Despite the fact that as a country we spend much more on health care than anyone else in the world, we lag in health care measures when compared to others. Medicare spends over a half trillion dollars each year, and you can’t blame them for trying to figure out how to lower costs and make sure that the care they are paying for is actually promoting health. One such attempt is the advent of accountable care organizations or ACOs. In Maryland there are presently over a dozen of these groups which have formed, and almost every physician or hospital will soon be part of one of them. We are members of a Medicare certified ACO known as Maryland Collaborative Care which was originally formed by the Maryland State Medical Society. We have researched them and so far are very pleased to partner with Maryland Collaborative Care. Some of you may have received a letter from Medicare about our participation in Maryland Collaborative Care, giving you the choice to allow this ACO to view where your health care dollars are being sent. Once Maryland Collaborative Care ACO has that information, it can share it with us; and we can work together to help you stay healthy.
The theory behind ACOs is that by their promoting information sharing among physicians and hospitals and providing targeted extra resources, you can receive more efficient care with fewer unnecessary tests without duplication of services; and in the end your care will be of better quality. Like motherhood and apple pie – Who could argue with that? Or should we be suspicious? Of course “the devil is in the details.” For instance what is quality care, how do we measure it, and how do we improve it? Medicare has created over twenty “quality care measures” to judge us by and the list (and administrative burden) is growing. There are many ironies here. For instance one Medicare quality measure is to see if we are providing a depression checklist for patients to fill out. Yet if we wish to refer someone to a psychiatrist (good luck finding one), many mental health care providers in our area don’t accept Medicare because the reimbursements are so low and the paperwork too great. Further checklists are for risk of falls and all other manner of things, including seeing if we are in compliance with what are now outdated cholesterol guidelines.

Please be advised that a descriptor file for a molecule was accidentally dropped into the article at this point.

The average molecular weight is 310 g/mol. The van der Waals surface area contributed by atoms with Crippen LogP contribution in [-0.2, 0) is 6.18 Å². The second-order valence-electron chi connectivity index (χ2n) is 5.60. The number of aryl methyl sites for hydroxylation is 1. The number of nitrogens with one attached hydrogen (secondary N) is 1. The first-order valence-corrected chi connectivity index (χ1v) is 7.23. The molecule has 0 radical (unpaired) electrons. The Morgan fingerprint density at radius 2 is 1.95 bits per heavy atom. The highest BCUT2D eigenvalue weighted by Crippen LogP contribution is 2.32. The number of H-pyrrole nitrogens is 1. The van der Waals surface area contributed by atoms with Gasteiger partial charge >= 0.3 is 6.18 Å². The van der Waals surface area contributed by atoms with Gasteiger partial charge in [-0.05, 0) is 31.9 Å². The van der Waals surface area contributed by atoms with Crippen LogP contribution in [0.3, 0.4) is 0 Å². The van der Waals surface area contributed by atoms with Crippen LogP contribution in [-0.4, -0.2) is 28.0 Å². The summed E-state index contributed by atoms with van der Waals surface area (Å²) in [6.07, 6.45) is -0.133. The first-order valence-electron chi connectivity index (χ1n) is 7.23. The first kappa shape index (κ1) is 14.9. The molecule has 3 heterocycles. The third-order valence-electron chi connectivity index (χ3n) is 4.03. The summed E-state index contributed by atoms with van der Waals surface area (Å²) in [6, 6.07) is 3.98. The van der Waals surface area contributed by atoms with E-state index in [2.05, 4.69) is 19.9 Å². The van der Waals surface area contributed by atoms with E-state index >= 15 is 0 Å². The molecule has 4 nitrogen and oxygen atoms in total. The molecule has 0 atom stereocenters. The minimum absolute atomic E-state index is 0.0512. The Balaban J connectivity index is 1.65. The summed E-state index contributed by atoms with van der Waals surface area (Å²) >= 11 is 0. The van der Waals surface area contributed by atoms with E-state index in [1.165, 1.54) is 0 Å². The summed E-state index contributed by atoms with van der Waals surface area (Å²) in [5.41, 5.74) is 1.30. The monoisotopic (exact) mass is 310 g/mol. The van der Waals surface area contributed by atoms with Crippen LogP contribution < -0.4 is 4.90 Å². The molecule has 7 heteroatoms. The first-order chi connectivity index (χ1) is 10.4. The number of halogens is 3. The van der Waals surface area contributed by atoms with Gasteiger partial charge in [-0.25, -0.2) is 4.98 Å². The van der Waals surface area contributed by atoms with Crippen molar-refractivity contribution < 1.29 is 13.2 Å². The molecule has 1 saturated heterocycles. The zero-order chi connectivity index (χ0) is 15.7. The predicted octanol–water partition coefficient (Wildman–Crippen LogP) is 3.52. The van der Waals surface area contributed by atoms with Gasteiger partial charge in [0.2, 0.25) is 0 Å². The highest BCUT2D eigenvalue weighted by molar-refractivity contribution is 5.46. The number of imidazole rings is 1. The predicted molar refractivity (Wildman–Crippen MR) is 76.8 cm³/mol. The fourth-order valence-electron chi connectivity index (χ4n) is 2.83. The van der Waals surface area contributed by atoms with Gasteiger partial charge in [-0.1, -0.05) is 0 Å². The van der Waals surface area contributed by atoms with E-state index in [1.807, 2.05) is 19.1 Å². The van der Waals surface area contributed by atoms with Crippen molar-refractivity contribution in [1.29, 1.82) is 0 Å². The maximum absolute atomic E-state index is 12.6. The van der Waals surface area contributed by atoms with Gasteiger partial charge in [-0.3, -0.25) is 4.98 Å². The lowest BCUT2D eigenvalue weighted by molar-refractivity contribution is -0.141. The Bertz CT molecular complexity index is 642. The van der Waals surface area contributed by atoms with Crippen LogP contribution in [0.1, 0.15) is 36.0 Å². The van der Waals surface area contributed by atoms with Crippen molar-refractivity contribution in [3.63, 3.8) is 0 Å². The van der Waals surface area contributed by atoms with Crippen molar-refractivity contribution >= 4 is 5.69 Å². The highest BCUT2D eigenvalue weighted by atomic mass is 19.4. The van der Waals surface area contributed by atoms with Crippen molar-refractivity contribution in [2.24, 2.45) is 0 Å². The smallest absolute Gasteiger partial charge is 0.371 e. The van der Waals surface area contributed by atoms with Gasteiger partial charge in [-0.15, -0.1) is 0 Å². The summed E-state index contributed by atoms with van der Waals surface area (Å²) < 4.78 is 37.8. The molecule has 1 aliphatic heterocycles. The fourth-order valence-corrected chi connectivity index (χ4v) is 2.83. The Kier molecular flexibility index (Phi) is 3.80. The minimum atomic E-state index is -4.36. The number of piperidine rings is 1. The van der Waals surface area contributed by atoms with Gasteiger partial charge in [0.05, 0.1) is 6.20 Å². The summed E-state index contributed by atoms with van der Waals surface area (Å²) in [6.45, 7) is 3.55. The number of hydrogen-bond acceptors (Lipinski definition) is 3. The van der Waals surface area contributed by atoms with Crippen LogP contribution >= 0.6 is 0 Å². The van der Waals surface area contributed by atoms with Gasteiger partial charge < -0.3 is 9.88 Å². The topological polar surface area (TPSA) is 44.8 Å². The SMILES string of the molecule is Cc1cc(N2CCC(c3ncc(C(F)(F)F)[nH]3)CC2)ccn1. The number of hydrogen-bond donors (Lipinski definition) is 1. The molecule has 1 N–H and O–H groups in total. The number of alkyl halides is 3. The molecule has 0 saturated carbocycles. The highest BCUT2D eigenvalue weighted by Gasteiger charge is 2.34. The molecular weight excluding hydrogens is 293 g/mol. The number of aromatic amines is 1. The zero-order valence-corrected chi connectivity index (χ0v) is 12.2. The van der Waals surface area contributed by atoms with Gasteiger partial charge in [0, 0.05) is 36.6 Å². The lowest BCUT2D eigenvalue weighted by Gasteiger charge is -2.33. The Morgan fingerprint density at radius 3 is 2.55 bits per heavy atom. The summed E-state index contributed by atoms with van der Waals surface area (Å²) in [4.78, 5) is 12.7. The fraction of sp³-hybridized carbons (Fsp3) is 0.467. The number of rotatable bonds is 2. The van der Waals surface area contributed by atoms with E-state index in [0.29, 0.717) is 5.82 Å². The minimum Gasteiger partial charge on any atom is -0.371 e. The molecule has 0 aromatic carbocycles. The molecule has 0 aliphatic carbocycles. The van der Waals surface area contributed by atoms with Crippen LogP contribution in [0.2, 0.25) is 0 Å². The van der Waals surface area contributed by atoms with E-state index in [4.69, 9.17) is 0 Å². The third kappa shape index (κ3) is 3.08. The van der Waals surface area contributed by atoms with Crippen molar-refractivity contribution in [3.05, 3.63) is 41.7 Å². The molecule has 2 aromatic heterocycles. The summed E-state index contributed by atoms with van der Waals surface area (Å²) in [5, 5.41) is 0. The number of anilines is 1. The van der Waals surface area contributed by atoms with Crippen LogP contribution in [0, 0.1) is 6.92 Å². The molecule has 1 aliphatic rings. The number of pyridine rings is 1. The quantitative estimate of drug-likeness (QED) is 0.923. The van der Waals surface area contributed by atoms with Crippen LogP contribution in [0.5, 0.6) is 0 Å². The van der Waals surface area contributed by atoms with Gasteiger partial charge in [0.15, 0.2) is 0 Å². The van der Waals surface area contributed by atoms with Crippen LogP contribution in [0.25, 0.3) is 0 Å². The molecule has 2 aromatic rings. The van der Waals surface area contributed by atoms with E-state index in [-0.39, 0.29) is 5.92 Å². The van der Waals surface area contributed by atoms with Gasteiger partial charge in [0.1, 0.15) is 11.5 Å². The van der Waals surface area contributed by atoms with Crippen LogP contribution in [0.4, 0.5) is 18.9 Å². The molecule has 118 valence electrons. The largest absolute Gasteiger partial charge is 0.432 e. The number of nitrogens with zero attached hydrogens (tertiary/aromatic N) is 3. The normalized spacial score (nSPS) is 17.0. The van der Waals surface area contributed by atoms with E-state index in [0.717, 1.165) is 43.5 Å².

The truth is that Medicare’s struggle to contain costs and improve communication with one’s primary care physician is in part due to our collective glamorization of specialty care. Case in point, we refer you to a cardiologist to make sure your heart is healthy and your tests are thankfully negative. Nonetheless, when you find yourself going back every six months to get your blood pressure checked by their nurse practitioner with yearly expensive tests that don’t change your care, should we be asking Medicare to create an organization to reign in those expensive tests and force the cardiology practice to keep Dr T informed? Might it not be a better choice to have Dr T manage your blood pressure in the first place and let him direct your further care as appropriate?
Repeat that scenario over and over for routine diabetes care, thyroid care, annual prostate checks, etc.; and you can start to see why Medicare finds itself in the position it presently is in: lots of dollars being spent with little to show for it. If nothing else, remember your time is valuable. As a board certified internist surrounded by superb staff, Dr T is well equipped to attend to the majority of your care.
ACOs will likely be with us for a long time to come. We do recommend sharing your health information among all your health care providers. Your participation in the ACO information sharing is voluntary and can be revoked at any time. We are happy to answer any questions about these new and evolving Medicare organizations and how they may impact you.
by Dr Ed Taubman Primary Care Physician Olney MD 301-774-5400
Voted Top Doctor Washingtonian Magazine
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